downloaded: /tmp/LUNGE_00002-1-0.ids

retreive LUNGE_00002 CB for team 3 from round 1 for consensus evaluation:

ti-client> consensus LUNGE_00002 cb 3 1 /tmp
downloaded: /tmp/LUNGE_00002-3-1.cb

submit IDS signatures to the network appliance:

ti-client> upload_ids LUNGE_00002 /usr/share/ids/examples/LUNGE_00002.rules
upload completed during round: 2    

leave the interactive client:

ti-client> exit

The data above is simulated by ti-rotate, therefore the round, scores, feedback, etc will vary.

Testing Challenge Binaries

The reader may be familiar with testing a CB with commands similar to:

$ cb-test --cb LUNGE_00002 --directory bin --xml pov/POV_00000.xml 
# polls passed: 0
# polls failed: 1
not ok - process cored: (signal 11: SIGSEGV)

$ cb-test --cb LUNGE_00002 --directory bin --xml poller/for-release/GEN_00333.xml
# polls passed: 1
# polls failed: 0

Virtual Competition facilitates similar testing across relevant CFE hosts, for example, throwing a POV from the pov host to the cb host.

$ cb-test --cb LUNGE_00002 --directory bin --xml pov/POV_00000.xml --enable_remote 
# polls passed: 0
# polls failed: 1
not ok - process cored: (signal 11: SIGSEGV)

$ cb-test --cb LUNGE_00002 --directory bin --xml poller/for-release/GEN_00333.xml --enable_remote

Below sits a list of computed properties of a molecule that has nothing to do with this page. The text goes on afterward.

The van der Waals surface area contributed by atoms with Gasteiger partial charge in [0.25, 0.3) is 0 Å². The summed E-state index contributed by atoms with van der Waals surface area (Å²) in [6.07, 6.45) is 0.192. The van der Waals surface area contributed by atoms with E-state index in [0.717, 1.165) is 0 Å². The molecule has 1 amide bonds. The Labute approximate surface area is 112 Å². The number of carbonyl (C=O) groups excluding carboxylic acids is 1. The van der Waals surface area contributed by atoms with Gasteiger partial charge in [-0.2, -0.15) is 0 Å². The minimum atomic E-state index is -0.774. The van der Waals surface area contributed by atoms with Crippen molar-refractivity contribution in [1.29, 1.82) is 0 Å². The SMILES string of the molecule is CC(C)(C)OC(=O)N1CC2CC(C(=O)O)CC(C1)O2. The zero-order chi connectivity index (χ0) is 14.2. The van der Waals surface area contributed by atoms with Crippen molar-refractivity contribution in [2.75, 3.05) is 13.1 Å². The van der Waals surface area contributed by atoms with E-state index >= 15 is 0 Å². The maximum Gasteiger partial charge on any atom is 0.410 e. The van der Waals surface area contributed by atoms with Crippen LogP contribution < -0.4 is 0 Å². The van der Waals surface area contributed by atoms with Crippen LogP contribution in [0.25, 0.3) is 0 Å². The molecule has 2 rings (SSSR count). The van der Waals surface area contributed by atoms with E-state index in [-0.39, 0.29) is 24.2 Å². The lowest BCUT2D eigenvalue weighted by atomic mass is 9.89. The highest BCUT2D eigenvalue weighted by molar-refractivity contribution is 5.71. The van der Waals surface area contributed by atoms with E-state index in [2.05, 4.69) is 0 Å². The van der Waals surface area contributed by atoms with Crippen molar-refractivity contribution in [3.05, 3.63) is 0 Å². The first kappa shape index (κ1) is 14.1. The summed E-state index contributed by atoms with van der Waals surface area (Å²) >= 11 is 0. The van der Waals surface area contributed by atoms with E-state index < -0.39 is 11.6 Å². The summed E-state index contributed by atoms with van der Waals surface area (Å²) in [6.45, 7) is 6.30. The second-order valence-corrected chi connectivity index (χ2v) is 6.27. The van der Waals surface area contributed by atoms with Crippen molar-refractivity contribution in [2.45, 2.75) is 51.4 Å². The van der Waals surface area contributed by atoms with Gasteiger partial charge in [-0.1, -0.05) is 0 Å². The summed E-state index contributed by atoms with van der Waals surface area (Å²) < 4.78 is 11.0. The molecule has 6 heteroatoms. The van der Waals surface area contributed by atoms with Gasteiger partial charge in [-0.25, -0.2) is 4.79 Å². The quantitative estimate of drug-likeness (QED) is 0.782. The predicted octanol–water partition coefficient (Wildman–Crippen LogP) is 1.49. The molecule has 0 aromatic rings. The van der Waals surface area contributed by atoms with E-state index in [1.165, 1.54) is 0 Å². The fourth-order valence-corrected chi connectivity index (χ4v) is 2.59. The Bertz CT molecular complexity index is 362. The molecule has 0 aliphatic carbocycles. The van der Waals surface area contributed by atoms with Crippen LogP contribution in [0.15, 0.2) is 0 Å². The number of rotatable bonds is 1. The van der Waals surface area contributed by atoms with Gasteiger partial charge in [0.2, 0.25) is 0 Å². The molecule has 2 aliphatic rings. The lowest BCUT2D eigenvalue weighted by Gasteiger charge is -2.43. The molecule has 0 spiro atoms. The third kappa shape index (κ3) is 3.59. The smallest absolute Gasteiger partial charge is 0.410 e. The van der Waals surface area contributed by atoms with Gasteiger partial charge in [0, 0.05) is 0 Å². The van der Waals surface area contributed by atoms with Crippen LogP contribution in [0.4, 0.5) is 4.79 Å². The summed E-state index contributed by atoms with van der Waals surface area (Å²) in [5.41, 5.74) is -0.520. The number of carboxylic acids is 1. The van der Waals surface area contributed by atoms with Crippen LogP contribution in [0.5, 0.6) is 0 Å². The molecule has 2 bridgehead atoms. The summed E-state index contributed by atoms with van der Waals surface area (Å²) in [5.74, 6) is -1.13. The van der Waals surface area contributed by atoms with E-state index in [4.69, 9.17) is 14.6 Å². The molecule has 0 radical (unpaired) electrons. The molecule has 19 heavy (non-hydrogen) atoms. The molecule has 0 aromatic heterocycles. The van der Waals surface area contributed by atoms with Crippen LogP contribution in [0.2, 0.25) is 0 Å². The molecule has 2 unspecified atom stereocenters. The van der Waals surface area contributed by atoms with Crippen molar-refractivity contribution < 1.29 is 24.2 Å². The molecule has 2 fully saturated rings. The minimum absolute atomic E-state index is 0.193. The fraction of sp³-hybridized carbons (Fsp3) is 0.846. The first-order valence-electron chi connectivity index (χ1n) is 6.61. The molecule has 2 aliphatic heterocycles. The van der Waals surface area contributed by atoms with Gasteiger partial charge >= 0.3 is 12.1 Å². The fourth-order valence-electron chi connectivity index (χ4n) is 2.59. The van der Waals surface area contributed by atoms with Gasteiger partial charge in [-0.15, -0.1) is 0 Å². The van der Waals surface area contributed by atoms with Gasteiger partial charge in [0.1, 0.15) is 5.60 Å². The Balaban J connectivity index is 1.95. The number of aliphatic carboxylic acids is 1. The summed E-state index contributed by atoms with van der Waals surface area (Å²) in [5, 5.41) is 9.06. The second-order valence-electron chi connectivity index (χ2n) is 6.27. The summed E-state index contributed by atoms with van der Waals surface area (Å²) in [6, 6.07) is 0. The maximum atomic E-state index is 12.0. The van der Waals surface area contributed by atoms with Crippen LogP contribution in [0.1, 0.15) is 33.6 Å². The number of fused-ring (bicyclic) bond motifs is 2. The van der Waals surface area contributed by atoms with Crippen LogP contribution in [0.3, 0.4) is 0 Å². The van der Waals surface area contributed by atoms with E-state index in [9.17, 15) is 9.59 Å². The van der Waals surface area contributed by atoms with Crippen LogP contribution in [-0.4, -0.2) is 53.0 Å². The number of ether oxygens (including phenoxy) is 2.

# polls passed: 1
# polls failed: 0

Additionally, the POV can be tested with the IDS role. That is, a POV may be thrown from the pov host traversing the ids host to the cb host. The previous example actually traversed the ids host as well, however, the ids had no rules to enforce on that CB. In this case, we provide a rules file for the ids to enforce:

$ cb-test --cb LUNGE_00002 --directory bin --xml pov/POV_00000.xml --enable_remote --ids_rules /usr/share/ids/examples/LUNGE_00002.rules

# cb-proxy: 2015-07-07 04:39:40,570 - INFO : blocking connection: filter matched...
# polls passed: 0
# polls failed: 1

$ cb-test --cb LUNGE_00002 --directory bin --xml poller/for-testing/GEN_00602.xml --enable_remote --ids_rules /usr/share/ids/examples/LUNGE_00002.rules

# polls passed: 1
# polls failed: 0

In addition the interfaces provided on *ti (exercised in this document with ti-client), the network appliance is capable of emitting best-effort network trace information similar to a network tap. This information is emitted from cb-proxy and can be consumed with an example application cb-packet-log.

To capture the network appliance UDP packets as part of cb-test utilize the –pcap option in conjunction with –enable_remote:

$ cb-test --cb LUNGE_00002 --directory bin --xml poller/for-testing/GEN_00602.xml --enable_remote --ids_rules /usr/share/ids/examples/LUNGE_00002.rules --pcap ~/LUNGE_00002_ids_tap.pcap

A sample Wireshark decoder for the UDP network trace format can be found in /usr/share/ids/extra/cgc.lua.

More information about the IDS and the rules language can be found in the Using the Network Appliance walk-through (, and the man pages for cb-proxy and cb-packet-log.

End-to-end example of Virtual Competition

Start all of Virtual competition:

$ vagrant up